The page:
Out of fire, smoke, and ash there's hope

By Layron Livingston - bio | email
Posted by Ellen Krafve - email

HAWKINS, TX (KLTV) - The smoke is gone but there's another fire still burning. Hawkins City officials say they've been working for months to get all those tires removed from that abandoned piece of property.

Out of fire, smoke, and ash there's a little hope.

"I hope it gets cleaned up," said Neil Decker.

Decker lives just outside of Hawkins. He said that last year, he got fed up.

"We just went to work trying to figure out how we can clean up the problem," said Decker.

Neil says he talked to city officials, state officials and even spoke with a tire recycling company about the property.

"He would come in, scrap the tires out, haul them off...for about $348,000," said Decker.

But according to state officials, that's not nearly enough. City of Hawkins mayor Sam Bradley said the issue is only getting worse.

"If I may use the word, tremendous," said Bradley.

He said all those tires will cost more than $1,000,000 to clear out - 1.2 million to be exact. Mayor Bradley said when the land was abandoned, the city began it's efforts. He said several companies from Texas and Louisiana placed bids on the clean-up. The city also started working with State Representative Bryan Hughes about the problem.

"It's very unusual...but in a situation like this, that effects a lot of people," said Hughes. "We think it's appropriate for the state to come in and help."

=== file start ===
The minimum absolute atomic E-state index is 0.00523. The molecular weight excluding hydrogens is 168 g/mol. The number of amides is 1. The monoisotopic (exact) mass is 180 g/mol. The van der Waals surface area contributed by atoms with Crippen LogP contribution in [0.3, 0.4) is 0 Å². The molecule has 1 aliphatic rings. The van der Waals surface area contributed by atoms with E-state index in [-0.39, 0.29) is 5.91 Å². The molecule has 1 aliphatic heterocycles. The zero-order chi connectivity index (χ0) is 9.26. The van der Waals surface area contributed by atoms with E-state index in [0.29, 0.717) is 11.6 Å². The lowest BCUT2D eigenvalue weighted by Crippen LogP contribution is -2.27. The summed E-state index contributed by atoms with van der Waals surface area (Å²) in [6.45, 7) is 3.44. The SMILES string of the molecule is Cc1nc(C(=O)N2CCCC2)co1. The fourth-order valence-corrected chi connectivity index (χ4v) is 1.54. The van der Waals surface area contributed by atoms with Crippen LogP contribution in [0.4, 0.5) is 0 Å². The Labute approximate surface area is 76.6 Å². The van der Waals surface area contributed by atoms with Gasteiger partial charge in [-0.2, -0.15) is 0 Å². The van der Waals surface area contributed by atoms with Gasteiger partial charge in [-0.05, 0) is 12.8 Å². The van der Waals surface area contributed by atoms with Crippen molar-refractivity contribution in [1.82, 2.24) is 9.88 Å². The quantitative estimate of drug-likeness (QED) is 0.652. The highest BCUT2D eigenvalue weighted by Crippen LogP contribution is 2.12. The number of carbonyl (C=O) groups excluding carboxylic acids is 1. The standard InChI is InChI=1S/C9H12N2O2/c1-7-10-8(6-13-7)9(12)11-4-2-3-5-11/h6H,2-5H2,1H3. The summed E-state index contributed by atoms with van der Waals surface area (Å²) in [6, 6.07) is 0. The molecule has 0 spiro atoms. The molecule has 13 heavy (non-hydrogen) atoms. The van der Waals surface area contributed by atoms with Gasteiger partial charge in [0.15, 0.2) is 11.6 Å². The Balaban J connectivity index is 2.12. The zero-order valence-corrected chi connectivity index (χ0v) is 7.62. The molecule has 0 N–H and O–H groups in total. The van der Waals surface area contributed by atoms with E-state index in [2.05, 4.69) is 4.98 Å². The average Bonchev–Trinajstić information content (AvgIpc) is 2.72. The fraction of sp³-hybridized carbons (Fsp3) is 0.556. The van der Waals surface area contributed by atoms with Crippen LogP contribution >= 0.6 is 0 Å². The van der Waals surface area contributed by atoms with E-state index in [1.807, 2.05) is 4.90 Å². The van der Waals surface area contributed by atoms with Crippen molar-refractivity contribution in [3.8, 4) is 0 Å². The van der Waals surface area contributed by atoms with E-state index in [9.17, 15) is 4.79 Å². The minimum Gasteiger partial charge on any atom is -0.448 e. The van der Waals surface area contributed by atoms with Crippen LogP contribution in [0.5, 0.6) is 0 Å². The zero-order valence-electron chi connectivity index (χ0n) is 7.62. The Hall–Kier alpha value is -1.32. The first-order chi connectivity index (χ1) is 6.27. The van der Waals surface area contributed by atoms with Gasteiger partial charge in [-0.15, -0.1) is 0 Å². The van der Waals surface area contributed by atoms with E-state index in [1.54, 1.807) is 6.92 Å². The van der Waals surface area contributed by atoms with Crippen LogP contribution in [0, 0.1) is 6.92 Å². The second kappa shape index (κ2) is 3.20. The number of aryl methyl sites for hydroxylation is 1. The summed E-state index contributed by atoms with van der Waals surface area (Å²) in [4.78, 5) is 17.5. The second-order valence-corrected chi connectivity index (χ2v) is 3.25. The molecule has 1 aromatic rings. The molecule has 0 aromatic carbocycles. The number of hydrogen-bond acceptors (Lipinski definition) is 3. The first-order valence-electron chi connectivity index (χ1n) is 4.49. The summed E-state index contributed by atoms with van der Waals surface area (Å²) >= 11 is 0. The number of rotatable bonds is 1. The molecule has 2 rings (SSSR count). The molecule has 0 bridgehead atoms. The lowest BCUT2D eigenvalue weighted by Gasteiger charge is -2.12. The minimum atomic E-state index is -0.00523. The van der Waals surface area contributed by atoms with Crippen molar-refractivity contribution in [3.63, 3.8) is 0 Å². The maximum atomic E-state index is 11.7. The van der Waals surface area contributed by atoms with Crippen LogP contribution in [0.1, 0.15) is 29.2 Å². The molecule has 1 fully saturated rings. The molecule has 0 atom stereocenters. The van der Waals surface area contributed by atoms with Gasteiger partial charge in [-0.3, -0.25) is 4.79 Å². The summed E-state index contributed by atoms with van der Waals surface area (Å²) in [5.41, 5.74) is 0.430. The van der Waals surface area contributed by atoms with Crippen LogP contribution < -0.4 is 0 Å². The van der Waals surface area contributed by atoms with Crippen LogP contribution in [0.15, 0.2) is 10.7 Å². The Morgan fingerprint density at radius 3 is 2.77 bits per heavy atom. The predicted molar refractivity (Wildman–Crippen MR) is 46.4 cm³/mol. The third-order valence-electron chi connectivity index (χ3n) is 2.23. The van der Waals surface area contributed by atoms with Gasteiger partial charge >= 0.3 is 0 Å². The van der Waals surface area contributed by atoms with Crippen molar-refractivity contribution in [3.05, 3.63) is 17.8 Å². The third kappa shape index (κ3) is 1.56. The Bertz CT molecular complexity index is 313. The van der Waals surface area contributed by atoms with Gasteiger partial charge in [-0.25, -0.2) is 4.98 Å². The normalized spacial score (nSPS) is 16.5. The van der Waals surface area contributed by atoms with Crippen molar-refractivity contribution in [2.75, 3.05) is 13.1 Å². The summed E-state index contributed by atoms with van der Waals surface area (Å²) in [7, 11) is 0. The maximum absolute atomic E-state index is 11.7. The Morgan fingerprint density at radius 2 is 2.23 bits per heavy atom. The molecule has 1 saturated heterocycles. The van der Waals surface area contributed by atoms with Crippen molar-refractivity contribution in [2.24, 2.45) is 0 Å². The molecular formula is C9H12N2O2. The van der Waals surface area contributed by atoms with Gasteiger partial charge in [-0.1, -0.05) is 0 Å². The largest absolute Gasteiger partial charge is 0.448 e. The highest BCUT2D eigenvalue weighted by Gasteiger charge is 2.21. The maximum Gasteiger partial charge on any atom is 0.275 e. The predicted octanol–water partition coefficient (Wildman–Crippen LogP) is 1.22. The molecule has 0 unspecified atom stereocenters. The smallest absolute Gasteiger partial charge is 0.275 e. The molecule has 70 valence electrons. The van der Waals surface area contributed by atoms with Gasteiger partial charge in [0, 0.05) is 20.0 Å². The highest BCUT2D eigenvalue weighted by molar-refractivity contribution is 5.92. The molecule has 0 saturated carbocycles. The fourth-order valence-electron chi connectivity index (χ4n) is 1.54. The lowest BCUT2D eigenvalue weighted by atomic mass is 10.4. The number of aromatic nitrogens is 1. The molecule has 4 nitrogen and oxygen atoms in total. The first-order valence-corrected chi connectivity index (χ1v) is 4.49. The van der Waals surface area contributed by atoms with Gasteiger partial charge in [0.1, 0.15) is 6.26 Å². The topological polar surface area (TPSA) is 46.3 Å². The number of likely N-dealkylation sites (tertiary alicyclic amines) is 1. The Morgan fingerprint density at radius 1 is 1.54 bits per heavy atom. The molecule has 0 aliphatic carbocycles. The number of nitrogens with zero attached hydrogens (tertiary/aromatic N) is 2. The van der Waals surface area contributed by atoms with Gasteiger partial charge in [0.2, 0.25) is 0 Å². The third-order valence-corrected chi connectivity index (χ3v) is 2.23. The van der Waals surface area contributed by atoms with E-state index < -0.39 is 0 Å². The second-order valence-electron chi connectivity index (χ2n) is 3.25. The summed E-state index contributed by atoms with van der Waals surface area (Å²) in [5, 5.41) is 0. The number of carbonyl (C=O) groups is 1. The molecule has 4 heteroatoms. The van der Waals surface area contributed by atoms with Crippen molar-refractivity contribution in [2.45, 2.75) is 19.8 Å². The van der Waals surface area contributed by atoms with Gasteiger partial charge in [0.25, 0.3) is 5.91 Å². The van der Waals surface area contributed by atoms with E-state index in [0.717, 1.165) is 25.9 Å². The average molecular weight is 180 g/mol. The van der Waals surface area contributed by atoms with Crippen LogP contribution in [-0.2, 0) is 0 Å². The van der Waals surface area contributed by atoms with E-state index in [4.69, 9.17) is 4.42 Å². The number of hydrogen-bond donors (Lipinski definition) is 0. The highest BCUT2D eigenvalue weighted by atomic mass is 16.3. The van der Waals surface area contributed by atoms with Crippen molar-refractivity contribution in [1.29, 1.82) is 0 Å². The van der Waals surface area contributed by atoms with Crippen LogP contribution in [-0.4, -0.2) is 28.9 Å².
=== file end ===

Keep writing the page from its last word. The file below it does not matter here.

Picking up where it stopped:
Hughes says the 1.2 million has been awaiting final approval from both sides of the state legislature. He says the fire will not change that.

"If we're able to track down the owner and they have the assets that they be held liable for this and the tax payers get their money back," said Hughes. "It's just important to me that the folks in Hawkins aren't left holding the bag."

Representative Hughes is confident. In Hawkins, they're hopeful.

"Just wish it hadn't happened," said Bradley.

"It's gonna have to be cleaned up," said Decker.

Preferably sooner, rather than later.

Representative Hughes said the money will come from the state's general revenue fund. He says the money is slated in the state's budget which he expects to be voted on in the next few days.

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